Mitt Romney abruptly moderated his foreign policy positions in this week’s debate on issues like ending the war in Afghanistan and averting another conflict in Iran, hoping to neutralize one of President Barack Obama’s main strengths with the election only two weeks away. But the move toward the political center comes with potential pitfalls.
By abandoning several of his sharpest criticisms of Obama from the past several months, Romney risks upsetting some conservatives and reinforcing the allegation – levied repeatedly by the president on Monday night – that his positions lack conviction and leadership.
His aim was to appear sober and serious, a plausible commander in chief, by not engaging in saber-rattling for political points. By narrowing the gap between his positions and those of Obama, he also may have succeeded in giving undecided voters, particularly women, the impression that he would lead a war-weary America into another conflict only reluctantly.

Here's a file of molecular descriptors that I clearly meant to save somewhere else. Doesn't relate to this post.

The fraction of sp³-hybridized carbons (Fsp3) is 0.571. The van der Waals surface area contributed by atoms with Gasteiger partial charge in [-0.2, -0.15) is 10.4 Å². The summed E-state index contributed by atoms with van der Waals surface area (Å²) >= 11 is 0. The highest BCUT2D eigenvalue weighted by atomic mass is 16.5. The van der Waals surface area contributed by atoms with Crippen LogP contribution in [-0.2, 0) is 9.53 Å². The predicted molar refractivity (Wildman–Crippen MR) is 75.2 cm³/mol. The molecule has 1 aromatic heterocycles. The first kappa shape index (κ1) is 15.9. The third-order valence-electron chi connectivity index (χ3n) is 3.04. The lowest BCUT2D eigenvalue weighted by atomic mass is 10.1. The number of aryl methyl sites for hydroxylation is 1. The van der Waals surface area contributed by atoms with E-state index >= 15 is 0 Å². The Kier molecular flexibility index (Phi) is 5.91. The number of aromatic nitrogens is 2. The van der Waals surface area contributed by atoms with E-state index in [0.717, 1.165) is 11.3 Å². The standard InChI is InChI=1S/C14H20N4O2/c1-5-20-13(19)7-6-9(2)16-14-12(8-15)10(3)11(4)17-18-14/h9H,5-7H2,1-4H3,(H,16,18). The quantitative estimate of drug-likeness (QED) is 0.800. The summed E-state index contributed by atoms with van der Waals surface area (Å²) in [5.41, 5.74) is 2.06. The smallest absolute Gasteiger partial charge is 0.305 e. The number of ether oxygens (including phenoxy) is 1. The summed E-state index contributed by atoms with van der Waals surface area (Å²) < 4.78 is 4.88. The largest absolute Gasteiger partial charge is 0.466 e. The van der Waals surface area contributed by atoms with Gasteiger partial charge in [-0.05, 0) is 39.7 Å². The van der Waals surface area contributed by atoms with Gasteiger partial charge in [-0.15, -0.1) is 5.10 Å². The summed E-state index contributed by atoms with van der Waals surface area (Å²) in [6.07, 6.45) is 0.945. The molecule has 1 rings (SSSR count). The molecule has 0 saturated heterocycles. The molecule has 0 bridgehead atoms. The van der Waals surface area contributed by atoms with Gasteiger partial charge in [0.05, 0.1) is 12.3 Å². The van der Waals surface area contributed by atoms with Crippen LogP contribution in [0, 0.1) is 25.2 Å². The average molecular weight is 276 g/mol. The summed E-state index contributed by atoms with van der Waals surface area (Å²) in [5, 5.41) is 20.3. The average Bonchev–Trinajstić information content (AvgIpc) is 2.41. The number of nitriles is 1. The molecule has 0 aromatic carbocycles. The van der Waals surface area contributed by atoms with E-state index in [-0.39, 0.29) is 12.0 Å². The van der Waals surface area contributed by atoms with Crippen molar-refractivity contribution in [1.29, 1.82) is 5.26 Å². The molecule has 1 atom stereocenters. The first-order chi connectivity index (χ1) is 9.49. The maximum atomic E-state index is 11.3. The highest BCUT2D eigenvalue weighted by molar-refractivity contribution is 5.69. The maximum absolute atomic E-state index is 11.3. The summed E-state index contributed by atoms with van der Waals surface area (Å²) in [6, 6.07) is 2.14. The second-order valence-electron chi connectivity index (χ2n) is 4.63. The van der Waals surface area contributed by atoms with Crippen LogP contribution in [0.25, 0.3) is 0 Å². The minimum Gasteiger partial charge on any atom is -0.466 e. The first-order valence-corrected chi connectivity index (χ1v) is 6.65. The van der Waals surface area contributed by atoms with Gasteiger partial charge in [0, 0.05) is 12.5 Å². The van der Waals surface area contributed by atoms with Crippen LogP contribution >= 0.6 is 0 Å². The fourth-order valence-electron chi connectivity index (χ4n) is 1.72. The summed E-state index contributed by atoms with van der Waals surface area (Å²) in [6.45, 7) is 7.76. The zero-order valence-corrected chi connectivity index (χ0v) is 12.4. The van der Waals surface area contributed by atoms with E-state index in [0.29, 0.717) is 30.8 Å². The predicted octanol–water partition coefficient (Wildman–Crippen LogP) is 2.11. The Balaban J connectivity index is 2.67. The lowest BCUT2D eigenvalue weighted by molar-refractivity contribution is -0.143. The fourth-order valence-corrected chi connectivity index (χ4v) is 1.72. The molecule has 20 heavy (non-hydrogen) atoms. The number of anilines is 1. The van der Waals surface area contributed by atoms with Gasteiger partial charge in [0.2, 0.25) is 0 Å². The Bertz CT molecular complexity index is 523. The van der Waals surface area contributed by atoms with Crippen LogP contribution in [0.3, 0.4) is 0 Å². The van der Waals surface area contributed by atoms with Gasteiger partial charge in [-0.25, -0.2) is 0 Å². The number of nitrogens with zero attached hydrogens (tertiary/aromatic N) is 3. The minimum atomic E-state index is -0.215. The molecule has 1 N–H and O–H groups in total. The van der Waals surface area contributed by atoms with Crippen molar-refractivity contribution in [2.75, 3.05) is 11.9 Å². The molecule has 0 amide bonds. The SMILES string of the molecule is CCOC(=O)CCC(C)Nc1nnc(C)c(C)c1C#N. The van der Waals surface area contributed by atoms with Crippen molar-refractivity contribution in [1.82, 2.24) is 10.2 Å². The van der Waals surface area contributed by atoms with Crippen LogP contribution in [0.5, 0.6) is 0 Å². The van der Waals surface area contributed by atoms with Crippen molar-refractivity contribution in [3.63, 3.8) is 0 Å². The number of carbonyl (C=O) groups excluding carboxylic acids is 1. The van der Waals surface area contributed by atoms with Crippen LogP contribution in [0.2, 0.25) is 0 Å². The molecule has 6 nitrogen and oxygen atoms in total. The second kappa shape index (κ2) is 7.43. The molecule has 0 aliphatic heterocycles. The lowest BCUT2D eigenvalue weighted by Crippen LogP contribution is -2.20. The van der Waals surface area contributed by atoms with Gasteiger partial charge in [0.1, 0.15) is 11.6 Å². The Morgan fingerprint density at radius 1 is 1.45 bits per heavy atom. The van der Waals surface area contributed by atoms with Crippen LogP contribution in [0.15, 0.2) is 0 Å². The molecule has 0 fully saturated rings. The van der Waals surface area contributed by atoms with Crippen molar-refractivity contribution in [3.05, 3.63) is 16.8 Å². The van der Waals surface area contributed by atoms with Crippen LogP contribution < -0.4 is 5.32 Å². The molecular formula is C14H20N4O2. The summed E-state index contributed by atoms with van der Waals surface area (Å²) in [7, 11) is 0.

Romney aides said both the tone and substance of their boss’ arguments were intentional and that he carried with him into the debate a key piece of advice: Talk about peace.
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The overarching goal, they said, was for Romney to look like a suitable commander. After adopting a more assertively militaristic tone to win the GOP nomination amid challenges from more conservative candidates, he sought at all costs to avoid appearing as a warmonger.
“I want to see peace,” Romney said in his closing statement.
The shifts in the debate were stark for a candidate who only last week described Obama’s foreign policy as “unraveling before our very eyes.”
Unconditionally endorsing Obama’s 2014 deadline for removing U.S. combat troops from Afghanistan, Romney reversed his opposition to what he had termed a “political” timetable that wasn’t necessarily supported by U.S. generals on the ground. And he declared the president’s troop surge in Afghanistan a success.